Re-Imagining Outcomes-Based Funding
Using Metrics to Foster Higher Education Equity
College students, staff, and faculty all across the country are demanding greater racial and socioeconomic justice in higher education, where longstanding inequities create barriers for students who are Black, Latino, or from low-income backgrounds to earn a postsecondary degree. They join advocates and protestors around the world who are demanding change across sectors — criminal justice, health care, social services, and education — collectively calling for a more just society. In response, policymakers and higher education leaders have made public statements confirming their commitment to racial justice and equity more broadly.
Statements, however, are just a start. What matters most are the policy decisions that directly impact the lives of students of color and students from low-income backgrounds.
One set of policy decisions that higher education advocates are calling into question is how state leaders allocate resources and funds. Re-Imagining Outcomes-Based Funding: Using Metrics to Foster Higher Education Equity analyzes how well existing state policies address equity concerns and makes recommendations for designing and implementing outcomes-based funding (OBF) policies that better advance equity.
The report looks at 33 states that have allocated funding to two-year or four-year public institutions (or both) through at least one OBF policy. Unfortunately, many of these models have done little to improve resource equity or boost student success overall.
Creating Equitable OBF Policies
With the right design and implementation, OBF policies have the potential to be catalysts of equity at the student and institutional levels. To do this, they must
- Recognize the longstanding limitations placed on students of color and students from low-income backgrounds, and on the institutions that enroll the majority of them;
- Consider an institution’s context and award more funding to institutions that have less, so they will be better equipped to support their students;
- Disaggregate metrics by race and ethnicity to highlight inequities; and
- Hold institutions accountable for what happens between enrollment and graduation (and, in some cases, thereafter).
The following design changes to OBF models can also help ensure that institutions are supporting students of color and students from low-income backgrounds holistically:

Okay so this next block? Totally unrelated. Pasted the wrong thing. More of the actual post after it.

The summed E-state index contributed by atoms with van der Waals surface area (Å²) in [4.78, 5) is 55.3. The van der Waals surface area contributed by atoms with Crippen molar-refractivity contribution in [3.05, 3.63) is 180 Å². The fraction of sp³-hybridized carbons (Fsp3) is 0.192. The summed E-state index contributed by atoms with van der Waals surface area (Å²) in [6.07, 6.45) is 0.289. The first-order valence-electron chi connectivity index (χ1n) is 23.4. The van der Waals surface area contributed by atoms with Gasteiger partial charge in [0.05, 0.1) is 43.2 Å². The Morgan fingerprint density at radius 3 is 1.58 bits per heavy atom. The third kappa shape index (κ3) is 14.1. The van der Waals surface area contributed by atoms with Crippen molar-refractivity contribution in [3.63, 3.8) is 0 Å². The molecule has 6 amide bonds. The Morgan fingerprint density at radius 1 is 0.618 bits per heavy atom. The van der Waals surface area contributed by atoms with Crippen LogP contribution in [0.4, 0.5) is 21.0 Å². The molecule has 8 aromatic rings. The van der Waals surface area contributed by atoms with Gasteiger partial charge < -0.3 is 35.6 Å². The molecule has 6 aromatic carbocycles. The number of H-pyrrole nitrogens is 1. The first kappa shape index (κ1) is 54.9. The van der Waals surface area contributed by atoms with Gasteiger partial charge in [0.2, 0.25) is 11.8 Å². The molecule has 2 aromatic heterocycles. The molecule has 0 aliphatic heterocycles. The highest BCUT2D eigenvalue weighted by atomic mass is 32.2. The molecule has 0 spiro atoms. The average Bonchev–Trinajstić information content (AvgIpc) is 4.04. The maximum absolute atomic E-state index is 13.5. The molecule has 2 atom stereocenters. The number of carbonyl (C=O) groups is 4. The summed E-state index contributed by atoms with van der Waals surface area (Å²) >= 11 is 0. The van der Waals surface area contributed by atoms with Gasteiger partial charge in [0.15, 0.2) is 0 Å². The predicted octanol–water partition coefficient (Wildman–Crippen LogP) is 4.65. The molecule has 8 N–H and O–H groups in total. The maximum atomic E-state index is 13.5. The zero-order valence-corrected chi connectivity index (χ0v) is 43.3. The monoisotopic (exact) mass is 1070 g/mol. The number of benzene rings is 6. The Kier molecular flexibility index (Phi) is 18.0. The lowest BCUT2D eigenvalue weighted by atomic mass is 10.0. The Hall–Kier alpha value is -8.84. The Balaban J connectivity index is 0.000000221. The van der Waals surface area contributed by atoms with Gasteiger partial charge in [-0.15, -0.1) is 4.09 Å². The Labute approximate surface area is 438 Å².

With these innovative changes, OBF models can ensure that institutions are not just enrolling and graduating students of color and students from low-income backgrounds, but truly supporting them holistically.
It’s time to trade funding models that favor colleges that have traditionally received more than their fair share of resources for an improved approach that fosters racial and economic justice by prioritizing students from low-income backgrounds and students of color and the colleges that are most committed to their success.
Five Steps For OBF Implementation
- Diversify state officer ranks with equity advocates who are people of color and graduates of underrepresented institutions like HBCUs and MSIs.
- Seek the input of institutions that serve students of color and students from low-income backgrounds in OBF design and changes.
- Invest in increasing the capacity of under-resourced institutions.
- Provide technical assistance to better address and plan for equity issues.
- Hold institutions harmless in initial (or transition) years of OBF and match previous-year end funding.
“This is indeed the time for state leaders to act boldly to bring us out of the pandemic better than before. With the right incentives and sufficient support, all public colleges can fulfill their promise to be effective engines of upward mobility for students of color and students from low-income backgrounds.”
– Ted Mitchell, Ph.D., president of the American Council on Education
Five Equity-Focused Metrics in State OBF Policies:
In this report, we examined five kinds of equity-focused metrics in state OBF policies to determine the extent to which states prioritize the enrollment and success of students of color and students from low-income backgrounds:
While the inclusion of these metrics in policies is essential, how they are deployed is equally as important. Therefore, we also considered whether the metrics were mandatory, optional, or weighted. Weighted metrics are ideal. These are mandatory and are given additional value, so strong institutional performance on a weighted metric would garner greater advantage or funding.